On February 12, 2018, in a settled enforcement action, the U.S. Commodity Futures Trading Commission (“CFTC”) charged a registered futures commission merchant (“FCM”) with violations of CFTC regulations relating to an ongoing data breach. Specifically, the FCM failed to diligently supervise an information technology provider’s (“IT vendor’s”) implementation of certain provisions in the FCM’s written information systems security program. Though not unprecedented, this case represents a rare CFTC enforcement action premised on a cybersecurity failure at a CFTC-registered entity. Continue Reading CFTC Brings Cybersecurity Enforcement Action
On April 10, 2013, the Securities and Exchange Commission (“SEC”) and the Commodity Futures Trading Commission (“CFTC”) jointly adopted rules that require broker-dealers, mutual funds, investment advisers and certain other regulated entities to adopt programs designed to detect “red flags” and prevent identity theft. These rules implement provisions of the Dodd-Frank Wall Street Reform and Consumer Protection Act, that amended the Fair Credit Reporting Act (“FCRA”) to direct the SEC and the CFTC to adopt rules requiring regulated entities to address risks of identity theft. The 2003 amendments to the FCRA required other regulatory authorities to issue identity theft red flags rules, but did not authorize or require the SEC or the CFTC to issue their own rules.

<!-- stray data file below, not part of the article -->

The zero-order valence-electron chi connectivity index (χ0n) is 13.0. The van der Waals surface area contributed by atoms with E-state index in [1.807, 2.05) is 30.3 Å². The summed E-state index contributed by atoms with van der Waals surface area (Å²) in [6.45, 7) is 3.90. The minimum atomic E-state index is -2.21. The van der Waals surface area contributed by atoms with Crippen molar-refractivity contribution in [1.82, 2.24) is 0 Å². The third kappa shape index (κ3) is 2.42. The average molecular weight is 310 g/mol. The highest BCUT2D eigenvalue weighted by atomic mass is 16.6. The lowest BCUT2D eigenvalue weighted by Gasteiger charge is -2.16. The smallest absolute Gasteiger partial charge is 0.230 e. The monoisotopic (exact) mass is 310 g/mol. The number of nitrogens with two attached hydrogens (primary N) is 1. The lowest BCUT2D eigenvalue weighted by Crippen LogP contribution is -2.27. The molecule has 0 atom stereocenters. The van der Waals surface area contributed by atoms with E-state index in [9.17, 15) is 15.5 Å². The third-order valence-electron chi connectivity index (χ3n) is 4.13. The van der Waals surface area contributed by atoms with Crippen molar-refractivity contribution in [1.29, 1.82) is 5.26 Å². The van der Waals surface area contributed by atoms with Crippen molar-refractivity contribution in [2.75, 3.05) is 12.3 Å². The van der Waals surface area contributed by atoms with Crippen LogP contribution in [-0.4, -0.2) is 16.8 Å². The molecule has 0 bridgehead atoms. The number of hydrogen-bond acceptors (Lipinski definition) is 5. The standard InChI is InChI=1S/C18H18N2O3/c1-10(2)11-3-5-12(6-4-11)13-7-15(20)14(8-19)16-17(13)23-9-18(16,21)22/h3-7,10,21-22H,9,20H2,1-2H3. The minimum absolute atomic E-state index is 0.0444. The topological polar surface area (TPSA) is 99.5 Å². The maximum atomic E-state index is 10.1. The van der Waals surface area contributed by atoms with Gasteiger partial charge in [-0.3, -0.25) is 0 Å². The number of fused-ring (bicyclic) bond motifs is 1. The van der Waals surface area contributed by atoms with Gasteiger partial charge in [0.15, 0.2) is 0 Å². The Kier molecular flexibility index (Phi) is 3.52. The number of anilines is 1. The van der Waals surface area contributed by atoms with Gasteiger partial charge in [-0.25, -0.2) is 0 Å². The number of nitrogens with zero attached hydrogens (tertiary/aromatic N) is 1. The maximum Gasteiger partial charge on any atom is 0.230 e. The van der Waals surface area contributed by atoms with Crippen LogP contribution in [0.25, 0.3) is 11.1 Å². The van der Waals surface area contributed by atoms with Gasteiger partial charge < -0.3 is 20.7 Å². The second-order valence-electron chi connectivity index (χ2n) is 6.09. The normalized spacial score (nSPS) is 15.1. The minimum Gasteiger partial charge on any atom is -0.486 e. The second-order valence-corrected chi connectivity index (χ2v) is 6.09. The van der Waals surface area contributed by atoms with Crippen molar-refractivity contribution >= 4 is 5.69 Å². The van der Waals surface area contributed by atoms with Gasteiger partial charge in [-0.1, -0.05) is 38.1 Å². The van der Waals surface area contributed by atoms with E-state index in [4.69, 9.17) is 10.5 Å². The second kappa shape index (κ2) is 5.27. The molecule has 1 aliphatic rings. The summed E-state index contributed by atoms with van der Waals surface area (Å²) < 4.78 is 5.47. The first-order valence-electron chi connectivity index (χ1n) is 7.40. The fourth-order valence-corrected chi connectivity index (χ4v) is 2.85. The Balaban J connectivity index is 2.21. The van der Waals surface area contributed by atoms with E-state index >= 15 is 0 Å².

Today, eight federal financial regulatory agencies issued a final Gramm-Leach-Bliley Act (“GLBA”) model privacy notice. The final model notice incorporates financial institutions’ required disclosures pursuant to Section 503 of the GLBA. The GLBA requires, in relevant part, that financial institutions provide consumers with information regarding their collection and sharing of nonpublic personal information. Financial institutions that adopt the final model notice will be deemed in compliance with the GLBA notice requirements. The final model notice is the result of the agencies’ consumer research and testing. It is touted as succinct, easy to use and consumer friendly. The final model notice will take effect 30 days after publication in the Federal Register. Publication is anticipated shortly.
The federal financial services agencies are expected to shortly announce a proposed-final Gramm-Leach-Bliley Act (“GLBA”) model form privacy notice. The model notice incorporates financial institutions’ required disclosures pursuant to Section 503 of the GLBA. Financial institutions that use the form to provide notice to consumers will be deemed in compliance with the privacy notice provisions of the GLBA. Once adopted and published in the Federal Register, the financial services agencies’ final model notice will take effect in 30 days.
The GLBA requires, in relevant part, that financial institutions provide consumers with notice of their privacy policies and practices. The privacy notice must describe a financial institution’s disclosure of nonpublic personal information to affiliated and nonaffiliated third parties. In addition, the notice must also give consumers a reasonable opportunity to opt out of certain sharing with nonaffiliated third parties.